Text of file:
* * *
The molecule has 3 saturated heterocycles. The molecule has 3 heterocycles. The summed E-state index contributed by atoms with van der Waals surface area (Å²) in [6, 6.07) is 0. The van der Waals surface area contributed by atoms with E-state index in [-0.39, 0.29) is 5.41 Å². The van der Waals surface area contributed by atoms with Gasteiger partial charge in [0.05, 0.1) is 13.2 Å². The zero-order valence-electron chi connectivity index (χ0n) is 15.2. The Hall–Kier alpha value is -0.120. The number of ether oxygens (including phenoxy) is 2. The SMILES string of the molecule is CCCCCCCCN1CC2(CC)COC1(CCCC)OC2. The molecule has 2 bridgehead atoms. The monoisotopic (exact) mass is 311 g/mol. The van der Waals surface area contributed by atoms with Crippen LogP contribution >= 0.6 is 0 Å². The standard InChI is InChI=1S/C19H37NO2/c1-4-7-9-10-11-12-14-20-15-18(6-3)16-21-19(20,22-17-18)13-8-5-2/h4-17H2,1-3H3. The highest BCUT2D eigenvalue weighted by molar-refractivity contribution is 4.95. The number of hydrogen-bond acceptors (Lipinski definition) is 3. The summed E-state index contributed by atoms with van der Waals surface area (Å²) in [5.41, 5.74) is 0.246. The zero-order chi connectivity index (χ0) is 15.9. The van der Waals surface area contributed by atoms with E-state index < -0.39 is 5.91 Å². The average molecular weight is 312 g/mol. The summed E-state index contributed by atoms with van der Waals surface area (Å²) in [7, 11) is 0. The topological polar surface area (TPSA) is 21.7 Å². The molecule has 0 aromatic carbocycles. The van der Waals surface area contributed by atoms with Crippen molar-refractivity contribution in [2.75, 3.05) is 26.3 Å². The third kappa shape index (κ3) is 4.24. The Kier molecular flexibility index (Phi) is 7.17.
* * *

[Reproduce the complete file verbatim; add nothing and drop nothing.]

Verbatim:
The molecule has 3 saturated heterocycles. The molecule has 3 heterocycles. The summed E-state index contributed by atoms with van der Waals surface area (Å²) in [6, 6.07) is 0. The van der Waals surface area contributed by atoms with E-state index in [-0.39, 0.29) is 5.41 Å². The van der Waals surface area contributed by atoms with Gasteiger partial charge in [0.05, 0.1) is 13.2 Å². The zero-order valence-electron chi connectivity index (χ0n) is 15.2. The Hall–Kier alpha value is -0.120. The number of ether oxygens (including phenoxy) is 2. The SMILES string of the molecule is CCCCCCCCN1CC2(CC)COC1(CCCC)OC2. The molecule has 2 bridgehead atoms. The monoisotopic (exact) mass is 311 g/mol. The van der Waals surface area contributed by atoms with Crippen LogP contribution >= 0.6 is 0 Å². The standard InChI is InChI=1S/C19H37NO2/c1-4-7-9-10-11-12-14-20-15-18(6-3)16-21-19(20,22-17-18)13-8-5-2/h4-17H2,1-3H3. The highest BCUT2D eigenvalue weighted by molar-refractivity contribution is 4.95. The number of hydrogen-bond acceptors (Lipinski definition) is 3. The summed E-state index contributed by atoms with van der Waals surface area (Å²) in [5.41, 5.74) is 0.246. The zero-order chi connectivity index (χ0) is 15.9. The van der Waals surface area contributed by atoms with E-state index < -0.39 is 5.91 Å². The average molecular weight is 312 g/mol. The summed E-state index contributed by atoms with van der Waals surface area (Å²) in [7, 11) is 0. The topological polar surface area (TPSA) is 21.7 Å². The molecule has 0 aromatic carbocycles. The van der Waals surface area contributed by atoms with Crippen molar-refractivity contribution in [2.75, 3.05) is 26.3 Å². The third kappa shape index (κ3) is 4.24. The Kier molecular flexibility index (Phi) is 7.17.